She offered to come up with a counter-proposal, and that will be presented to the board in coming months.
Board member Craig Ascue said McClellanville has a similar problem to downtown in that its schools lack diversity, and "there is a lot of work that needs to be done on bringing the community together."
He thought moving the school closer to Mount Pleasant would be a positive move, and that the board should commit to providing some sort of improved facility for the community.
The District 9 task force wants to: convert Angel Oak Elementary into an integrated creative arts magnet, and convert Frierson Elementary on Wadmalaw into a technology-themed magnet school.
The board committee didn't discuss this proposal, but McGinley questioned how much additional general operating fund money Angel Oak would need to offer that kind of program. She also questioned what would happen if the 288 students who had left its attendance zone returned to the school; the school already is near its capacity.
"Where would we put them?" she said.
As for Frierson, she said the school is part of the federal Race to the Top grant and receiving an infusion in technology through that money. She wondered what specifically the school would want to change and how it would be different from Angel Oak, which also is part of the same federal grant.
District officials had asked the task force to consider pairing the schools and converting one into a pre-K through second-grade site and the other into a grades 3-5 site after Angel Oak is renovated. The task force shot down that idea.
The District 10 task force recommended merging West Ashley Middle with St. Andrews Middle for the 2014-15 school year and creating an advanced studies magnet program for the new middle school. They suggested that the new middle school be housed at West Ashley Middle, and it would cost about $3.4 million to renovate that site.
The board committee didn't discuss their proposal, but McGinley said she supports the task force's suggestion. The changes would have significant positive benefits for students, and it would help boost enrollment so it could offer more, similar to the middle schools in Mount Pleasant.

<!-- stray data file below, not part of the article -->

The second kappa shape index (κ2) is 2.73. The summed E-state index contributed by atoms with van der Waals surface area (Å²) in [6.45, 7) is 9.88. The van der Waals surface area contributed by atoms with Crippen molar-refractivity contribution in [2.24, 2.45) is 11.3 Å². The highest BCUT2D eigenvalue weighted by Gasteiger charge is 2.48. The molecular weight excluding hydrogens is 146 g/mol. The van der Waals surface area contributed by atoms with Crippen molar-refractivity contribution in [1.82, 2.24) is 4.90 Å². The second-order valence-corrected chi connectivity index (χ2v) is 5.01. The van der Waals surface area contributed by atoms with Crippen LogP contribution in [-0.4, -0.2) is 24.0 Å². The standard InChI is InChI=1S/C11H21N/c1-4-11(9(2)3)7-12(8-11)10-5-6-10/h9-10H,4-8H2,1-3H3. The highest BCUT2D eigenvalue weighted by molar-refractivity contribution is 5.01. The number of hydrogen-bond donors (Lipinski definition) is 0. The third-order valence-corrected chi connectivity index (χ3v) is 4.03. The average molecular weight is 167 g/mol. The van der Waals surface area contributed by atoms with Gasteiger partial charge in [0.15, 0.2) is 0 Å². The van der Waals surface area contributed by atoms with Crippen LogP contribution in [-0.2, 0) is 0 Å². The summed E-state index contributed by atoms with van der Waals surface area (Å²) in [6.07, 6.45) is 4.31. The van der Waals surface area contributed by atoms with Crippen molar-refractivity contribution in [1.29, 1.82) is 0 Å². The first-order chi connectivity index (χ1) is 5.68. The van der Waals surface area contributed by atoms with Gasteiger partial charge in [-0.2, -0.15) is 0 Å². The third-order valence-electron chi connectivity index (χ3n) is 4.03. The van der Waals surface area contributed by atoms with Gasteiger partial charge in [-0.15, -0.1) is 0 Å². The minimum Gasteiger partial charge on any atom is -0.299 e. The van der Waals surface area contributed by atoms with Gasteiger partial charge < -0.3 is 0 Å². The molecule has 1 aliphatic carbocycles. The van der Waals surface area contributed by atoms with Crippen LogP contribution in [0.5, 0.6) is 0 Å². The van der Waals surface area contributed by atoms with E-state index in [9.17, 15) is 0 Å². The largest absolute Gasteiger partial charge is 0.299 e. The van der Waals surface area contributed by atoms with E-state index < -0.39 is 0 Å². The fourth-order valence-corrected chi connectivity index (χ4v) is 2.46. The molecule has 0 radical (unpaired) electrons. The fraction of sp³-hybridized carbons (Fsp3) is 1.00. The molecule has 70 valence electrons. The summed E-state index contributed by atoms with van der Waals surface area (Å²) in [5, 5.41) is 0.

The district can't afford to build two new middle schools for West Ashley in its next building program, but it could develop a single, state-of-the-art middle school.
The recommendation will go before the board committee before it moves to the full county school board for consideration.
The District 23 task force has suggested closing C.C. Blaney Elementary and Jane Edwards Elementary schools; redrawing the attendance lines between E.B. Ellington and Minnie Hughes Elementary, which would be up to the constituent school board; reopening C.C. Blaney Elementary as a District 23 magnet school, similar to Buist Academy downtown; and moving the sixth grade to Baptist Hill High, so it would become a 6-12 campus.
As a contingency plan, the task force recommended doing all of those changes with the exception of those pertaining to Jane Edwards. Instead, the small Edisto Island school would remain a stand-alone campus, but its sixth-graders would be moved to Baptist Hill High.
The committee didn't discuss any of these recommendations.
Reach Diette Courrégé Casey at @Diette on Twitter or 843-937-5546.